12. What Hitchcock "touches" do you see in this opening sequence? Moreover, what do we learn about or know about the couple through the scene's visual design: the props, the set design or dressing, the decor, the camera angles, the lighting, etc? I did not see any Hickcock "touches." The opening scene is a hotel room (possibly) which looks like no one has left in days with room service dishes everywhere. This is not a loud public place like his earlier opening scenes. The camera roll across the room into Mr. Smith's face is maybe the only "touch" I see. Do you agree or disagree with the foll
  13. As mentioned in the curator's note, this scene operates as a prelude to the main story. What do learn about the character of Uncle Charlie in this prelude? Be specific. Uncle Charlie is a man with a past. He is calm and collective but someone who lays in bed in a full suit is either paranoid that he might have to run at anytime or expecting someone to come calling. He has a wad of money on the night stand and floor. Is it stolen money? Was he gambling? If the two men who came calling are police or mobsters Uncle Charlie doesn't seem to be deterred by them in front of the landlady, but once s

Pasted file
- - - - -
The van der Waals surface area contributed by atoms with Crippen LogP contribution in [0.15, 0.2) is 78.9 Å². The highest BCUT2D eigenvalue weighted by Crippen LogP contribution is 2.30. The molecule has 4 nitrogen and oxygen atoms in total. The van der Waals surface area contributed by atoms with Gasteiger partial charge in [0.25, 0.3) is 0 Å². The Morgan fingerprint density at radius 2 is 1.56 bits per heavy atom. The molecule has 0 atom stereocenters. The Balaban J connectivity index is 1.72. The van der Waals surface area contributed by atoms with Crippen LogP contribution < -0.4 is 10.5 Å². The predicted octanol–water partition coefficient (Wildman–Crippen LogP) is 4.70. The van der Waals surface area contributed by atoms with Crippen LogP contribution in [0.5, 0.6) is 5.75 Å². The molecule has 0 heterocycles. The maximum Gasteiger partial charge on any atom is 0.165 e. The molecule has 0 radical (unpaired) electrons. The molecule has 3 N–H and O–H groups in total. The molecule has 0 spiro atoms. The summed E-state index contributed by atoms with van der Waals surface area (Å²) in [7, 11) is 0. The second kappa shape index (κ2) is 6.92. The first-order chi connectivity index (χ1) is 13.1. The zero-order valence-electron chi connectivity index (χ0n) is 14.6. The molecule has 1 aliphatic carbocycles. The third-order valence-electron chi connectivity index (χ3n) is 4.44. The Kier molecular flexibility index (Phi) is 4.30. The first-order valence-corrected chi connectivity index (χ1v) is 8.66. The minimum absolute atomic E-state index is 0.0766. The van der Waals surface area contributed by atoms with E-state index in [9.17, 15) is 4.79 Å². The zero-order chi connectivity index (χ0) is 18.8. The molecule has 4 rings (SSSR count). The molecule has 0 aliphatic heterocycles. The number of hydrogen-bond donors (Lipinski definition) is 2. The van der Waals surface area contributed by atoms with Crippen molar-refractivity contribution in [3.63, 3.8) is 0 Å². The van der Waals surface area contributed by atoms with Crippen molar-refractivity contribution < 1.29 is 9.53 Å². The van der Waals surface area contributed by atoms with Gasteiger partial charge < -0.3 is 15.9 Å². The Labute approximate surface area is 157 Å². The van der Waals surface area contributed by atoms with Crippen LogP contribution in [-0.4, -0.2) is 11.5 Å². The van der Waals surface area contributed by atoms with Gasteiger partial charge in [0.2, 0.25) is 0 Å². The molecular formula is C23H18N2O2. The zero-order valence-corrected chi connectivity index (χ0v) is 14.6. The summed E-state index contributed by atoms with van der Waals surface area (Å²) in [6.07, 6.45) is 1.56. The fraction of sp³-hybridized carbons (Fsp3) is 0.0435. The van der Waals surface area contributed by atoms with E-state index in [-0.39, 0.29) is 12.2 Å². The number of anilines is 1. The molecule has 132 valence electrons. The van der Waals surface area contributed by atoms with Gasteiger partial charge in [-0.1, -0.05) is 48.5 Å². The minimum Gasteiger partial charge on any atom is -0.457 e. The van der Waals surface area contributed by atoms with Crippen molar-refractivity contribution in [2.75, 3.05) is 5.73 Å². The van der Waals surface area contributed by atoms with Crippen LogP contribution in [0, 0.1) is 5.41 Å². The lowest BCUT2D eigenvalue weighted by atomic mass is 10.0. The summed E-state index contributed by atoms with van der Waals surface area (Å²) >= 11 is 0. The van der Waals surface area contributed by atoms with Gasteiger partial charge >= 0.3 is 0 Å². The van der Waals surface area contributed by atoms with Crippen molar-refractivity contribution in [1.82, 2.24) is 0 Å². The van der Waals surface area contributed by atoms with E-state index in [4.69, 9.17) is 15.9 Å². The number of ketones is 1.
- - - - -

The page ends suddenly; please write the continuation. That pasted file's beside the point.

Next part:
14. 1. Describe how this opening is different from the multiple opening scenes you have seen in the Daily Doses from the British silent and/or sound period? The opening of "Rebecca" is not in some kind of exotic, loud, theater or hotel it is quite the opposite. The opening is set in a dark quiet forest on a path leading up to an old mansion. There is a quiet narrative of a lone woman telling of a dream, even the music score is quiet until we see the ocean and the waves breaking against the cliff then the music crescendos and gets louder. 2. What are the Hitchcock "touches" in this opening th
  15. 1. Using specific examples, describe how Hitchcock opens The Lady Vanishes. What tone, mood, or atmosphere is Hitchcock establishing for the audience very early on in this picture? Pay particular attention to the music. As the scene opens the music is jovial but there's a depressing mood, everyone is sitting quietly watching the Front Desk Clerk on the phone. A happy woman enters to do some business with the clerk and everyone seems jealous of her and her happy demeanor. All of a sudden the music stops when the two men come in from outside, they are loud and animated. The cuckoo clock's
  16. 1. Now that you have seen multiple openings to Hitchcock's British films, how does this opening both fit a pattern you have seen previously as well as deviate from other opening scenes? Th opening is fast paced with lots of lights and music. There is a conflict between the audience and Mr Memory. 2. Do you agree or disagree with Rothman's assessment that Hitchcock in this film is focused on introducing a more innocent character than in previous opening sequences of his films? I'm not sure how innocent the character is, he walks into a theater and we do not see his face, we find out